SMU Dedman School of Law professor Joanna Grossman comments on a recent decision in which the US Court of Appeals for the Eleventh Circuit recognized that discrimination because of an employee’s breastfeeding constitutes illegal pregnancy discrimination. Grossman explains the facts leading up to the case and explains why the court found that the employer, the Tuscaloosa Police Department, had violated the employee’s rights under the Pregnancy Discrimination Act of 1978 and the Family and Medical Leave Act.
George Washington law professor and economist Neil H. Buchanan argues that a Clinton victory in 2016 would have been better for Republicans than Trump has been. Buchanan explains why Republican obstructionism, if carried into a Clinton presidency, would have meant longer-term wins for Republicans across multiple branches of government.
Cornell University law professor Michael C. Dorf comments on a recent decision by the Supreme Court of India in which that court ruled that the Constitution of India protects a right of privacy. Dorf explains the significance of the decision not only for the largest democracy in the world, but also for people in other constitutional democracies, including the United States.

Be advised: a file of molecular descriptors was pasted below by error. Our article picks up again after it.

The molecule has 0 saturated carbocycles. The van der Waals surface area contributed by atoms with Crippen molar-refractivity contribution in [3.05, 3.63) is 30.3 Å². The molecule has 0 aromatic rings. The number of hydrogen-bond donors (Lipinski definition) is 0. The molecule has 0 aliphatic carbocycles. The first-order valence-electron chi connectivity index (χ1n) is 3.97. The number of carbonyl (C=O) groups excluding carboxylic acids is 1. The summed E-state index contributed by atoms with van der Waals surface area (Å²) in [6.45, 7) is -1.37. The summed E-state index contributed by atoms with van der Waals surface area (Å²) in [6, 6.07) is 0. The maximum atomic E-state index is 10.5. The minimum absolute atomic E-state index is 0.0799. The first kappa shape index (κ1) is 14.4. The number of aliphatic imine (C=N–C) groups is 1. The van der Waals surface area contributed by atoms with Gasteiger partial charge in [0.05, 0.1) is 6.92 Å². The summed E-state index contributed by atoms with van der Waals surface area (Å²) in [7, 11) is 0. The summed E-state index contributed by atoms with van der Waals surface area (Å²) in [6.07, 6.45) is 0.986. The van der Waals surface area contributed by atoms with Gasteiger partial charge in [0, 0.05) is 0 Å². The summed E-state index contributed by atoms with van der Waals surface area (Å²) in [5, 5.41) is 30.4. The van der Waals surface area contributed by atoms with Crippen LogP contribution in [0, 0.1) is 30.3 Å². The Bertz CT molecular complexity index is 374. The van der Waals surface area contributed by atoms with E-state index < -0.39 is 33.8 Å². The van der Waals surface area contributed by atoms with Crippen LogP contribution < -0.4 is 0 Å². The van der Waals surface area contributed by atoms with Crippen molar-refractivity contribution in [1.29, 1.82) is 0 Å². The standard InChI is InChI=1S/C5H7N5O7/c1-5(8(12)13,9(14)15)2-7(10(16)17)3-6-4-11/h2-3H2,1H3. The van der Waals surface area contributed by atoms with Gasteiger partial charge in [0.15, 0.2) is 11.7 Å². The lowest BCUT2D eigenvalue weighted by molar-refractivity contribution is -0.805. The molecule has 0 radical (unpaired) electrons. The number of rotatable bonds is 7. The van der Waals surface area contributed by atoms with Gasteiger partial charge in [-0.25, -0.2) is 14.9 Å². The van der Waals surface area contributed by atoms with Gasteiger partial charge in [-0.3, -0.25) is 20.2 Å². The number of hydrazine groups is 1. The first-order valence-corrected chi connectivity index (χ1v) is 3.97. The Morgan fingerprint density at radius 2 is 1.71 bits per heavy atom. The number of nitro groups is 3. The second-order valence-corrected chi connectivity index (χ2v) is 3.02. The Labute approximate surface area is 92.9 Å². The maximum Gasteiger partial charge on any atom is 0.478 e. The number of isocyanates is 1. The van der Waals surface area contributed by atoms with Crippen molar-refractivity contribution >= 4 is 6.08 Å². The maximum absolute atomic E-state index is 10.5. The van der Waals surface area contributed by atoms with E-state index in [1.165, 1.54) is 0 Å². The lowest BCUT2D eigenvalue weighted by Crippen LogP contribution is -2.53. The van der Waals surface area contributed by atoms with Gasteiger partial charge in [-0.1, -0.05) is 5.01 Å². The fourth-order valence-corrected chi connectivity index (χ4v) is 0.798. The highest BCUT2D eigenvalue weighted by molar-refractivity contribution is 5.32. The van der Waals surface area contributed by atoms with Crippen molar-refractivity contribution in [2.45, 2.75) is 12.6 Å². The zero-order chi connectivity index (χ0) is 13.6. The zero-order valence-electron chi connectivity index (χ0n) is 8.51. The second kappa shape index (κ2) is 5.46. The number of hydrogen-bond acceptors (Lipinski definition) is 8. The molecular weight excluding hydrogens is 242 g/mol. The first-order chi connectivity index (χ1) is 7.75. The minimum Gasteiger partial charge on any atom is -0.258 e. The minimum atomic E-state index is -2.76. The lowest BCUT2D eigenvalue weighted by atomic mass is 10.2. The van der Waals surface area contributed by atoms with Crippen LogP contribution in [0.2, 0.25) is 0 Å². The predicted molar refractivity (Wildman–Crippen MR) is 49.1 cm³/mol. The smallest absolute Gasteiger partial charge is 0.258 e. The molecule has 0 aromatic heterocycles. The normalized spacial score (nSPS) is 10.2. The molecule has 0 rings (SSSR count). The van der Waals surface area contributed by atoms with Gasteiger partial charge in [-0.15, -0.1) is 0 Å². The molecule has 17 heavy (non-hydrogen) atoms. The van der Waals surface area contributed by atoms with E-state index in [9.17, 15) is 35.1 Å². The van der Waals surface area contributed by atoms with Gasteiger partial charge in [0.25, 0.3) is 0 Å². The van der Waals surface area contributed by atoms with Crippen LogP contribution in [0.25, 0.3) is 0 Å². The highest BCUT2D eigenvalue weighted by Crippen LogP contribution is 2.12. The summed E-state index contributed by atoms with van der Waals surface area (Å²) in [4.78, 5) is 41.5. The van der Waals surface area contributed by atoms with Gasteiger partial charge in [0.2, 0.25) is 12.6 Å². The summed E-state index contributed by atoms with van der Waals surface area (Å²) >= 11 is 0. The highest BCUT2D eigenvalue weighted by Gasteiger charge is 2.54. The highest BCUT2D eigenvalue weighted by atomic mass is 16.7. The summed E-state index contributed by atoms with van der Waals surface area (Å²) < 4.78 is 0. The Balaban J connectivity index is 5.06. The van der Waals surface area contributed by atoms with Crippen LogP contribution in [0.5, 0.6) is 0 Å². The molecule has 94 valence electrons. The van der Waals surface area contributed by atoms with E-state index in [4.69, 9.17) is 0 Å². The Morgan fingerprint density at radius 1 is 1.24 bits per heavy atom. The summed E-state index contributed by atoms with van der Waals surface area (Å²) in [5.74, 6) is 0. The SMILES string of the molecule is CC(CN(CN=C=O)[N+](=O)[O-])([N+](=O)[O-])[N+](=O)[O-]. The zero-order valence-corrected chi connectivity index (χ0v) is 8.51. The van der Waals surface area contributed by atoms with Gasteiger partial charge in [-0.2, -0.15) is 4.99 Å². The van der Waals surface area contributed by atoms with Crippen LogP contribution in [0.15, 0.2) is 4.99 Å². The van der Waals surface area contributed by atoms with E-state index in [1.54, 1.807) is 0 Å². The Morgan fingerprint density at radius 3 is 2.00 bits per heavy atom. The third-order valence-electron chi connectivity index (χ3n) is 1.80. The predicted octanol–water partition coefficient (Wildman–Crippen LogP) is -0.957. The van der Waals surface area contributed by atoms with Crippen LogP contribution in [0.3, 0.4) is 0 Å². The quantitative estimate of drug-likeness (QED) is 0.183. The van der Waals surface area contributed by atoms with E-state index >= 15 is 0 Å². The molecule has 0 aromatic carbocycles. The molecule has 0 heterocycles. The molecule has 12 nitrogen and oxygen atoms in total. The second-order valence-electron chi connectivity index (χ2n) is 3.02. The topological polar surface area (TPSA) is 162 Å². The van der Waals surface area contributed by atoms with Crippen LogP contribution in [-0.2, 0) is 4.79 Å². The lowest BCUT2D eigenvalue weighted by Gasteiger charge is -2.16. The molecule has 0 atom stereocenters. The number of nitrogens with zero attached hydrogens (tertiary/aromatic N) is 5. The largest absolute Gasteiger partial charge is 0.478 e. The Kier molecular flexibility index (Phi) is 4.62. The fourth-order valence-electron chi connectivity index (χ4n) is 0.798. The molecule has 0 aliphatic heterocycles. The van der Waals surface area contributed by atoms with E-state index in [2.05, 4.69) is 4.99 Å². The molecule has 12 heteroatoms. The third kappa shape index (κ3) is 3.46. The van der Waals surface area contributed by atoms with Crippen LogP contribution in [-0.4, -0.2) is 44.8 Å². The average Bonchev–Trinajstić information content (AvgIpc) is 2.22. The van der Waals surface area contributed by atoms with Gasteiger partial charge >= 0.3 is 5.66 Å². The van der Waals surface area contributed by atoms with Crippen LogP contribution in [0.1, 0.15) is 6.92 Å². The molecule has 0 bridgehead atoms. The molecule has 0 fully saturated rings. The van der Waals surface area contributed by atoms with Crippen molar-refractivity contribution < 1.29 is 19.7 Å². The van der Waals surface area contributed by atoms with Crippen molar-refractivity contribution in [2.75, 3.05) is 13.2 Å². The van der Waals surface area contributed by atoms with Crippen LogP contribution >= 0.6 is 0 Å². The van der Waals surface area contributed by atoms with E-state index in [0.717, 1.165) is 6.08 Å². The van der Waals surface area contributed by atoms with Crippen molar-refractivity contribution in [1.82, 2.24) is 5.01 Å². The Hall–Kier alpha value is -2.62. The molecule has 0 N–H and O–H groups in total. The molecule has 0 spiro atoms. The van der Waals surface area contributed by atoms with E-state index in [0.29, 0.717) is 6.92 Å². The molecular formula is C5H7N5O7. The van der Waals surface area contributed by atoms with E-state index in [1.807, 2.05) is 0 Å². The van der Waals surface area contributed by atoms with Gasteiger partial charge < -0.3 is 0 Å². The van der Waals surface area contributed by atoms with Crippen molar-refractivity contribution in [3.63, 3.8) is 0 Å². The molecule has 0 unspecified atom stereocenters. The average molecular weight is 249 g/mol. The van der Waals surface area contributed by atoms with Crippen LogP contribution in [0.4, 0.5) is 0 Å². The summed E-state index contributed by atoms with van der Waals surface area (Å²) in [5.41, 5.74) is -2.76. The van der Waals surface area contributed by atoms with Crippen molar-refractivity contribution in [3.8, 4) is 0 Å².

Cornell University law professor Sherry F. Colb considers a recently passed Texas law that will require people who want insurance coverage for non-emergency abortions to buy an additional, separate policy from their regular health insurance policy. Colb explains that proponents of the law argue that individuals should not have to fund practices with which they fundamentally disagree, but she points out that many taxpayers provide funding for government activities with which they fundamentally disagree and this situation is arguably no different from those.